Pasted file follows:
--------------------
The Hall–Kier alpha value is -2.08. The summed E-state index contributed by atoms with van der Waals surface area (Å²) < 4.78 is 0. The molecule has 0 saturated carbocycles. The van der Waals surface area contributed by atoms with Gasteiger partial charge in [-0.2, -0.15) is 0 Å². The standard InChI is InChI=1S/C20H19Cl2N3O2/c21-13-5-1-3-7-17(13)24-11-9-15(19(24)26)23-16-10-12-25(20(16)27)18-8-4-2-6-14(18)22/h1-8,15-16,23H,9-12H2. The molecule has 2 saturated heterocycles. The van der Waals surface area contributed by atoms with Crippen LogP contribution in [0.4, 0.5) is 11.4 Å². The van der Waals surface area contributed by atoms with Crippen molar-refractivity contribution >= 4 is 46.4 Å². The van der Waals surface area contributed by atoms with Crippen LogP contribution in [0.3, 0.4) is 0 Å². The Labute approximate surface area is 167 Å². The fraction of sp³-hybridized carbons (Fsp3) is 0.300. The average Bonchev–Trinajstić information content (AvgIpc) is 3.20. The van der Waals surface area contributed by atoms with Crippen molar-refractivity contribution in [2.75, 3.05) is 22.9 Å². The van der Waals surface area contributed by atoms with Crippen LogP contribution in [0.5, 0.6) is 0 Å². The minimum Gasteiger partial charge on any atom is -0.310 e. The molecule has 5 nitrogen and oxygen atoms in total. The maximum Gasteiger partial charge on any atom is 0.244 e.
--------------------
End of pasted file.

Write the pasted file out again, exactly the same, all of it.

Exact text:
The Hall–Kier alpha value is -2.08. The summed E-state index contributed by atoms with van der Waals surface area (Å²) < 4.78 is 0. The molecule has 0 saturated carbocycles. The van der Waals surface area contributed by atoms with Gasteiger partial charge in [-0.2, -0.15) is 0 Å². The standard InChI is InChI=1S/C20H19Cl2N3O2/c21-13-5-1-3-7-17(13)24-11-9-15(19(24)26)23-16-10-12-25(20(16)27)18-8-4-2-6-14(18)22/h1-8,15-16,23H,9-12H2. The molecule has 2 saturated heterocycles. The van der Waals surface area contributed by atoms with Crippen LogP contribution in [0.4, 0.5) is 11.4 Å². The van der Waals surface area contributed by atoms with Crippen molar-refractivity contribution >= 4 is 46.4 Å². The van der Waals surface area contributed by atoms with Crippen LogP contribution in [0.3, 0.4) is 0 Å². The Labute approximate surface area is 167 Å². The fraction of sp³-hybridized carbons (Fsp3) is 0.300. The average Bonchev–Trinajstić information content (AvgIpc) is 3.20. The van der Waals surface area contributed by atoms with Crippen molar-refractivity contribution in [2.75, 3.05) is 22.9 Å². The van der Waals surface area contributed by atoms with Crippen LogP contribution in [0.5, 0.6) is 0 Å². The minimum Gasteiger partial charge on any atom is -0.310 e. The molecule has 5 nitrogen and oxygen atoms in total. The maximum Gasteiger partial charge on any atom is 0.244 e.